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Road Bike Skills 101: Sprinting

Now that you know basic road bike body position, how to shift, descend, corner and draft it’s time to increase the speed! Learning how to sprint on a road bike will help you catch up to the group, become a more confident bike handler, and develop your winning sprint! Learn the basics of how to sprint on a road bike below.

Body Position

  1. Hands in Drops

Placing your hands on the drops instead of on the hoods will give you more traction and leverage to throw the bike during your sprint.

  1. Out of Saddle

Standing up and getting out of the saddle during a sprint will allow you to put more power into your pedals and accelerate during a sprint. When you stand, your weight shifts forward.

  1. Bent Elbows

Bending your elbows as you stand will give you room to move the bike underneath you. In addition, bending your elbows inward will add to aerodynamics.

  1. Flat Back

The taller you are on the bike, the less aerodynamic you will be. By getting your back as flat as possible you will not only be more aerodynamic, you will also have more weight forward which will increase your acceleration.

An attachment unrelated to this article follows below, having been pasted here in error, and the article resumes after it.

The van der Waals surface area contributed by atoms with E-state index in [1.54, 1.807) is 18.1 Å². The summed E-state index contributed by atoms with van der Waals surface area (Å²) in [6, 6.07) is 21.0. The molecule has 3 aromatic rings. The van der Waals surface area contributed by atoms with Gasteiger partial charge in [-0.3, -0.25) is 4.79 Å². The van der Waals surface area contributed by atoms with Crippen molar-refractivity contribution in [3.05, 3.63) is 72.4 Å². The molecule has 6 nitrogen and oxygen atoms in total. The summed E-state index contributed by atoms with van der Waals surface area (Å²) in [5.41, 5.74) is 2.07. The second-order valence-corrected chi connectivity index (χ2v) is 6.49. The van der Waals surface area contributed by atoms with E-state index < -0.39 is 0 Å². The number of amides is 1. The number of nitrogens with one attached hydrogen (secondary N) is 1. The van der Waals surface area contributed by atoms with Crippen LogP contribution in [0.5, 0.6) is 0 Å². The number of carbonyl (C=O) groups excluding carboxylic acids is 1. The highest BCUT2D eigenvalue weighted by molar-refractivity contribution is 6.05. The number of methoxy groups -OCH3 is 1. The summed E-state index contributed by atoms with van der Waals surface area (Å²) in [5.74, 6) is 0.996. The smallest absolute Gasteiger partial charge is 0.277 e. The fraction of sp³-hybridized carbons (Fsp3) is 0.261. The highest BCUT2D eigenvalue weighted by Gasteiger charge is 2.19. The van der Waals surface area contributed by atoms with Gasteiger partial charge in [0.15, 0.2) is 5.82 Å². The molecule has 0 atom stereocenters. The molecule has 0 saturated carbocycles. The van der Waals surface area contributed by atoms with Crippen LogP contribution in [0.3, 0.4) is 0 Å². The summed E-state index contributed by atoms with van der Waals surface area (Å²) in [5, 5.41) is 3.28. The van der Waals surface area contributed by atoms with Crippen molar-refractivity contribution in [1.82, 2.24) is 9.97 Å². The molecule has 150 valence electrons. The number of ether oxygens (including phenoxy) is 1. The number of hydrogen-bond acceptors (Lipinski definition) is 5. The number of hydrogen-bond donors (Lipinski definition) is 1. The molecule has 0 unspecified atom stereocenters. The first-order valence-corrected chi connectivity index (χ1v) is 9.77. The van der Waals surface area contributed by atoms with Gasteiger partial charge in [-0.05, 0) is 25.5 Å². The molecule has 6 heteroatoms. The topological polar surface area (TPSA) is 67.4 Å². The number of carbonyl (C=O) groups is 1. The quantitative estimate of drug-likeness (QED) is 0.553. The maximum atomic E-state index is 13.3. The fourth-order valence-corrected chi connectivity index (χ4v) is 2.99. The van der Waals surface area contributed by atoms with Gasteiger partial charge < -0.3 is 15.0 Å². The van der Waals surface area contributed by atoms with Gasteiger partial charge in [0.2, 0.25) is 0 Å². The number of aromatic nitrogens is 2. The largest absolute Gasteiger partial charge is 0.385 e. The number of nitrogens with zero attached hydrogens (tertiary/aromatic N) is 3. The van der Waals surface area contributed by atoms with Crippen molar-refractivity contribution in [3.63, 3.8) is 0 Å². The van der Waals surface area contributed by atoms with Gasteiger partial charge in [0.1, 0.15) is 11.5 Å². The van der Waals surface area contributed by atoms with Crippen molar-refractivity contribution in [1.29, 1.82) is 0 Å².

1. Look Up

Don’t forget to look where you are going! When practicing your sprint, having a target (like a mailbox, road sign, or spot on the road) will give you focus. During a race, looking up will allow you to pick your lines around riders and keep you moving in a straight line.

Basic Sprinting Tips

Shift before you stand: As you ramp up for your sprint, you should be shifting into harder gears while you are seated to increase your power output. Right before you stand, shift one or two gears harder so you have more resistance to matched the increased power output you get when you are standing on the pedals.

Keep shifting: While you are standing and sprinting, you might find that your cadence is getting too fast and your power output is leveling off. To keep accelerating, make sure you continue to shift into harder gears. If you are shifting while in the midst of your sprint, remember your gears are under load. Shifting under load could result in skipping gears or even breaking a chain. Before a race, make sure your gears are in tip-top shape and you have a new chain on your bike to avoid any big problems. You can also lighten up on your pedals for a half stroke while you shift, which will take some practice to perfect!

Arms control the bike and add leverage: As you sprint, pushing and pulling on your handlebars (and thus moving your bike from side to side underneath you) will help you control the bike and increase your leverage – helping your legs provide more power!

So how do you get faster at sprinting? Practice! Set aside some rides specifically for sprint training. Whether you are practicing hill sprints while seated or standing, flat sprints where you give an all-out 10-second effort, or you challenge your friends to sprint to the town limit sign, the more you practice sprinting, the better you’ll get!

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